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Atrio Is NYC's Best Restaurant Way Downtown

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Despite the fact that so many of the world's finest restaurants, both in the U.S. and abroad, are in hotels, some people still place an onus on dining at one, in the supposition that such restaurants are on premises merely as an amenity for those staying there. Knowing this, many hoteliers in the U.S. hire big name chefs to open restaurants said to be "free standing" or "attached" to the hotel, like Jean-Georges at Trump International Hotel in NYC.
Oddly enough, in Las Vegas restaurants in hotel-casinos are the norm, though the celeb chefs are rarely ever in them, while exquisite dining rooms like La Pergola at the Cavalieri Waldorf-Astoria and Imago at The Hassler, both in Rome, are set on high floors that present a magical panorama along with superb cuisine and wine.
2016-05-30-1464615212-6740423-ChefAntonioCardosopreparingbranzinoatATRIO.jpgWhich brings me to Atrio in the Conrad Hotel, which sits adjacent to the second floor lobby that is itself a work of monumental art, and the restaurant itself is a sleek, handsome, glass-walled room that serves as a very popular wine bar up front and as a smart-casual dining venue further on. There the sofas are deep and wide, the wooden tables well set, and the lighting as romantic as you might wish, but this is also a fine spot for a business meal in the Wall Street area, just blocks from the Freedom Tower. Indeed, the area is now home to several notable restaurants, with Atrio one of the first in the aftermath of 9/11 to turn the lights onto the barren streets.
Chef Antonio Carduso, 34, (above) was born in Lisbon, where his grandmother inspired him to cook, and he has never forgotten the smoky flavors of Portugal and Iberia, which lend marvelous personality to his cuisine. This was evident from the start of our meal upon the presentation of truffled arancini rice balls with a red pepper conserva and the chorizo-flecked batata bravas with romesco sauce and saffron aïoli. His background gives ballast to his extremely tender grilled Portuguese octopus with shaved fennel, spiced garbanzo salad and a reduction of Pedro Ximenex Sherry ($19). (That night, though, the octopus was extremely salty.)
There are many Mediterranean flavors throughout his menu, including spring's colorful ricotta-stuffed zucchini flowers with a lovely Green Goddess dressing ($14). Excellent cream-centered burrata is anchored by richly flavorful heirloom cherry tomatoes ($18), though the La Quercia prosciutto on the dish should be replaced with a finer ham imported from Italy or, even better, Iberian ham, available at Atrio, which is some of the best in the world.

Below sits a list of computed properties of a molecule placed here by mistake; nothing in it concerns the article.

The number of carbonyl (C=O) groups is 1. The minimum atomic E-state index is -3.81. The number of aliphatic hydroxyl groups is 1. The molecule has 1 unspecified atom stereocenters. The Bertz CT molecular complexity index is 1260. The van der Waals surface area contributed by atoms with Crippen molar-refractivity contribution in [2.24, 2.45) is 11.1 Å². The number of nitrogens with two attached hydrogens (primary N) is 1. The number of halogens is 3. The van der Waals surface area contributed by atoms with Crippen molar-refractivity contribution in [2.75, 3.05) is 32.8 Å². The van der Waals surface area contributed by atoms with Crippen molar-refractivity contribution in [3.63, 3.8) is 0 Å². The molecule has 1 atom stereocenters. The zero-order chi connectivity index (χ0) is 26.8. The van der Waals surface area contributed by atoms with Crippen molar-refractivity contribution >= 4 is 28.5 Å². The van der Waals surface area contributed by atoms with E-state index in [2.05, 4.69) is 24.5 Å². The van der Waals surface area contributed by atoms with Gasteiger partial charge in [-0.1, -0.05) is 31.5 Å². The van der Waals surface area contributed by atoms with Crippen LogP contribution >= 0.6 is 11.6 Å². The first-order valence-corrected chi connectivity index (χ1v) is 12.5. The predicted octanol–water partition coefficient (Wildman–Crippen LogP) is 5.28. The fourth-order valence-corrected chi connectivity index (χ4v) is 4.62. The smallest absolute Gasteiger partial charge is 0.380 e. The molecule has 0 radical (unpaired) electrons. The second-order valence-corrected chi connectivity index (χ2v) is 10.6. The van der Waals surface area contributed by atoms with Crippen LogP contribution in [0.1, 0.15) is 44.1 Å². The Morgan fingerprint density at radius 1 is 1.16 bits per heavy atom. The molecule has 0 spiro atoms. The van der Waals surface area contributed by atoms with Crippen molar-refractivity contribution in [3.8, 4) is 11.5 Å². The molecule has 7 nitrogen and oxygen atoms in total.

A special appetizer of real note was a duet of silky scallop and tuna crudo with orange and yuzu soy.
Among the main courses I tried, there was a fine, sweet and creamy corn risotto riddled with chunks of Maine lobster and a benediction of light parmesan foam ($32); Carduso's wild branzino, pan-roasted and served with a farro and quinoa salad, pimiento conserva and delightful lemon chips ($34) was a canny marriage of tastes and textures, while the perfectly grilled, nicely chewy hanger steak ($38) came with charred shishito peppers, patatas bravas and onions caramelized with balsamic vinegar--a terrific dish. A half of an excellent roast chicken ($26) had a hard-to-achieve crisp skin (which stayed that way even the next day as my lunch) with black kale, Moroccan couscous, tangy preserved lemon and a shot of heat from harissa.
My favorite dessert was the pistachio-infused crème brûlée, but the ricotta cheesecake with tart lemon curd and blueberry compote, and warm, crispy apple crostata lavished with caramel sauce and slowly melting vanilla ice cream were certainly of the same quality.
This being a wine bar, Atrio's list is solid and, as you might expect, many of the best prices are for Portuguese and Spanish wines, some available by the cruet or glass. Mark-ups on much else on the list can go 250 to 300 percent above those at the wine store.
Atrio has managed to deflect any thought of its being a mere appendage to the hotel around it by appealing to the after-work crowd from the area, its own guests, wine aficionados, and, increasingly, those who know that Carduso is the best chef working way way downtown.

Breakfast: 6:30 a.m.-11 a.m. daily; Lunch: 11:30 a.m.-3 p.m. daily; Dinner: 5 p.m.-10 p.m. daily; Brunch: 11:30 a.m.-3 p.m. Sat. & Sun.